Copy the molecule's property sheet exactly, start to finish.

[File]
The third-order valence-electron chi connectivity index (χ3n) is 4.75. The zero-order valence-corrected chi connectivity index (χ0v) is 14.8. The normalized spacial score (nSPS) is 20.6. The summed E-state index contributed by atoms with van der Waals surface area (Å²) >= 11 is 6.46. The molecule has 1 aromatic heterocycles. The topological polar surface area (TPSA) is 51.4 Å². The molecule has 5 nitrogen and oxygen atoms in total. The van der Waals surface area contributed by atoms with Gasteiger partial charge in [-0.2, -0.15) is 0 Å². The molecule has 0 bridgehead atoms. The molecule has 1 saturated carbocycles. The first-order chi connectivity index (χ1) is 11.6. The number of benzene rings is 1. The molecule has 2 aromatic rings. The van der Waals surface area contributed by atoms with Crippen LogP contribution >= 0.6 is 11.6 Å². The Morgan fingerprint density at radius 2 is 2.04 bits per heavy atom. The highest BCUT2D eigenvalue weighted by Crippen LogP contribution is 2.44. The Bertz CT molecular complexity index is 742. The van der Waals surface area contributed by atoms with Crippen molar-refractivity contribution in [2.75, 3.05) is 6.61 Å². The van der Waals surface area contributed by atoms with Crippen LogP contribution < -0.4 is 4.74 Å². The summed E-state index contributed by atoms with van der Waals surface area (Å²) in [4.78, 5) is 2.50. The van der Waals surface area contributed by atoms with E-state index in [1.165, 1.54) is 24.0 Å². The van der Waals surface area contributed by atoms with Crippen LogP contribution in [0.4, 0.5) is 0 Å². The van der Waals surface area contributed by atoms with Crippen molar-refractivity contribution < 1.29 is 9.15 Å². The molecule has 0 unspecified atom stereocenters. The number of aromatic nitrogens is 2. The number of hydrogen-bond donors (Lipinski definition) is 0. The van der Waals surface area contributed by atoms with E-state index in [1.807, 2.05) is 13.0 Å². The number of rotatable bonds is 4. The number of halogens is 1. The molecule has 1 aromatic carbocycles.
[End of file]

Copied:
The third-order valence-electron chi connectivity index (χ3n) is 4.75. The zero-order valence-corrected chi connectivity index (χ0v) is 14.8. The normalized spacial score (nSPS) is 20.6. The summed E-state index contributed by atoms with van der Waals surface area (Å²) >= 11 is 6.46. The molecule has 1 aromatic heterocycles. The topological polar surface area (TPSA) is 51.4 Å². The molecule has 5 nitrogen and oxygen atoms in total. The van der Waals surface area contributed by atoms with Gasteiger partial charge in [-0.2, -0.15) is 0 Å². The molecule has 0 bridgehead atoms. The molecule has 1 saturated carbocycles. The first-order chi connectivity index (χ1) is 11.6. The number of benzene rings is 1. The molecule has 2 aromatic rings. The van der Waals surface area contributed by atoms with Crippen LogP contribution >= 0.6 is 11.6 Å². The Morgan fingerprint density at radius 2 is 2.04 bits per heavy atom. The highest BCUT2D eigenvalue weighted by Crippen LogP contribution is 2.44. The Bertz CT molecular complexity index is 742. The van der Waals surface area contributed by atoms with Crippen molar-refractivity contribution in [2.75, 3.05) is 6.61 Å². The van der Waals surface area contributed by atoms with Crippen LogP contribution < -0.4 is 4.74 Å². The summed E-state index contributed by atoms with van der Waals surface area (Å²) in [4.78, 5) is 2.50. The van der Waals surface area contributed by atoms with E-state index in [1.165, 1.54) is 24.0 Å². The van der Waals surface area contributed by atoms with Crippen LogP contribution in [0.4, 0.5) is 0 Å². The van der Waals surface area contributed by atoms with Crippen molar-refractivity contribution < 1.29 is 9.15 Å². The molecule has 0 unspecified atom stereocenters. The number of aromatic nitrogens is 2. The number of hydrogen-bond donors (Lipinski definition) is 0. The van der Waals surface area contributed by atoms with E-state index in [1.807, 2.05) is 13.0 Å². The number of rotatable bonds is 4. The number of halogens is 1. The molecule has 1 aromatic carbocycles.